Obama has a listening problem

Published 3:34 pm Thursday, October 28, 2010

What happened to President Obama and the Democrats? Two years after their smashing triumph, voters favor Republican congressional candidates by an average of seven points, according to the website Real Clear Politics. Obama’s approval rating hovers around 45 percent and by more than two to one, Americans say the country is headed down the wrong track.

Some disillusionment was inevitable and unavoidable. But Team Obama also made a classic mistake. They decided that the rules of politics did not apply to them, that the popularity of their campaign slogans would somehow insulate them from the realities of Washington.

In a revealing portrait of Obama in The New York Times Magazine, Peter Baker quotes a White House official: “It’s not that we believed our own press or press releases, but there was definitely a sense at the beginning that we could really change Washington. ‘Arrogance’ isn’t the right word, but we were overconfident.”

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Arrogance probably is the right word. Obama ran hard against Washington, against the insiders and interest groups and influence traders, against capital careerists like John McCain and Hillary Clinton. Then, once elected, he tried to tell voters that Washington was actually the answer to practically every issue: rising job losses, insurance premiums and global temperatures.

At its core, the message was contradictory. How can Washington be the problem — and the solution — at the same time?

To be fair, some of Obama’s troubles are not his fault. Almost all presidents lose ground on Capitol Hill in their first off-year election. And the ideological wings of both parties are always frustrated by the demands of legislative compromise. Conservatives excoriated George H.W. Bush for striking a budget deal with Democrats that raised taxes; liberals denounce Obama for not reforming immigration or repealing the ban on gays in the military.

Team Obama also faced an economic collapse that sharply exceeded their expectations. “We just happened to be here when the music was stopping,” former chief of staff Rahm Emanuel told Baker.

But the White House committed two mistakes that made matters worse, and the first was in the area of communication. The man who swept into office on a wave of exhilarating words turned out to be more effective at inspiration than explanation. “They’re much better at the art of campaigning than the art of governing,” says Ken Duberstein, Ronald Reagan’s last chief of staff.

Take TARP, the Troubled Asset Relief Program, which is universally described as a wasteful $700 billion “bailout” of big banks and auto companies propounded by spend-happy Democrats. How many voters know that the bill passed the Senate with 34 Republican backers and was signed by President Bush a month before Obama’s election? How many know that it actually worked pretty well, and that much of the money is now being repaid to the Treasury?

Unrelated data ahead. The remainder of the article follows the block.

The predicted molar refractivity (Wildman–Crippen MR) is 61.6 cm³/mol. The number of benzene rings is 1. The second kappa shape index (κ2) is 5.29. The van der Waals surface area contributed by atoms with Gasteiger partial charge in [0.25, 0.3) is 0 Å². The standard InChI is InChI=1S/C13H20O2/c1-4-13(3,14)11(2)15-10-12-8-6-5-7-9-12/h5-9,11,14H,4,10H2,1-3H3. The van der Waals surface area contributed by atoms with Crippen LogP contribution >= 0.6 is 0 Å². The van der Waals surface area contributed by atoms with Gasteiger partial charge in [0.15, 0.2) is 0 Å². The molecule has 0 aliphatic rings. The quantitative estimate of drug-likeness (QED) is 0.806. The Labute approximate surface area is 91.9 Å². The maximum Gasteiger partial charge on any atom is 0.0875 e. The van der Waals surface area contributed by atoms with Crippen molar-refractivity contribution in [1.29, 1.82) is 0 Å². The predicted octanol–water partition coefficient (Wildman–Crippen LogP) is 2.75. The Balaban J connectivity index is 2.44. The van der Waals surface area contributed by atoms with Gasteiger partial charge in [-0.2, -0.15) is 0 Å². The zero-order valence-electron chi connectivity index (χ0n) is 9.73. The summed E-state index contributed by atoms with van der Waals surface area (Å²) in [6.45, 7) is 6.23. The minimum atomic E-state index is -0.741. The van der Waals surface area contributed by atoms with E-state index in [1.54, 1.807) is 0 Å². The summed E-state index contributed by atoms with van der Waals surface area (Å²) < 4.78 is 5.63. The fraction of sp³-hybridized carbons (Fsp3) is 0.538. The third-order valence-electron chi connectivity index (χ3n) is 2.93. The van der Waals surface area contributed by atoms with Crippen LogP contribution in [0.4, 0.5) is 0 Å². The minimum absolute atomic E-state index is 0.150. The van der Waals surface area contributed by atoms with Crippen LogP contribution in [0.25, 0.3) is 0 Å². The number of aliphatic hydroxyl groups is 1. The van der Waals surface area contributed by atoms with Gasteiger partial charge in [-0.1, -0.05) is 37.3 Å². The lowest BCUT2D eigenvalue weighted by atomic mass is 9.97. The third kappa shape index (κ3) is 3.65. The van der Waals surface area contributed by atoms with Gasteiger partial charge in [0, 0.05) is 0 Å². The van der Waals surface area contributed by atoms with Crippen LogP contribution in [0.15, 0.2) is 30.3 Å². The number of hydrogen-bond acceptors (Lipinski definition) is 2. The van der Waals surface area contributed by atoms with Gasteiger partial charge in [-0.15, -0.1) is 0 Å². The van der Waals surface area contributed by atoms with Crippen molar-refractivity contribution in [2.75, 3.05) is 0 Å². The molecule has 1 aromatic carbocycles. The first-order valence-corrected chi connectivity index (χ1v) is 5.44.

The same is true for the $787 billion stimulus package. Most economists agree it did save and create jobs, and that the unemployment rate would have been worse without it. But in the public mind, it remains a colossal failure.

In his interview with Baker, Obama admits that he never explained these initiatives very well. The result, he says, is that they “reinforced the narrative that the Republicans wanted to promote anyway, which was Obama is not a different kind of Democrat — he’s the same old tax-and-spend liberal Democrat.”

But the TARP and stimulus bills were wars of necessity, essential measures aimed at salvaging a staggering economy. Obama’s domestic war of choice — and his single biggest mistake — was pushing ahead with a massive healthcare bill. That’s where the arrogance comes in. The polls at the time were crystal clear: Most Americans already had health insurance and liked their coverage. They were in no mood to swallow a massive initiative that would upset that system and substitute government dictates for private decisions. Worse, Obama’s focus on health insurance distracted him from their real concern: jobs.

Indirectly, Obama seems to tell Baker that he understands his error: “I think anybody who’s occupied this office has to remember that success is determined by an intersection of policy and politics and that you can’t be neglecting of marketing and P.R. and public opinion.”

No president should simply read polls and follow them blindly. At times, good leaders have to tell their supporters what they don’t want to hear. But if the president has to get better at “marketing” and communicating, he also has to get better at listening. He’s re-election may well depend on it.

(Steve Roberts’ new book, “From Every End of This Earth” (HarperCollins), was published this fall. Steve and Cokie Roberts can be contacted by e-mail at stevecokie@gmail.com.)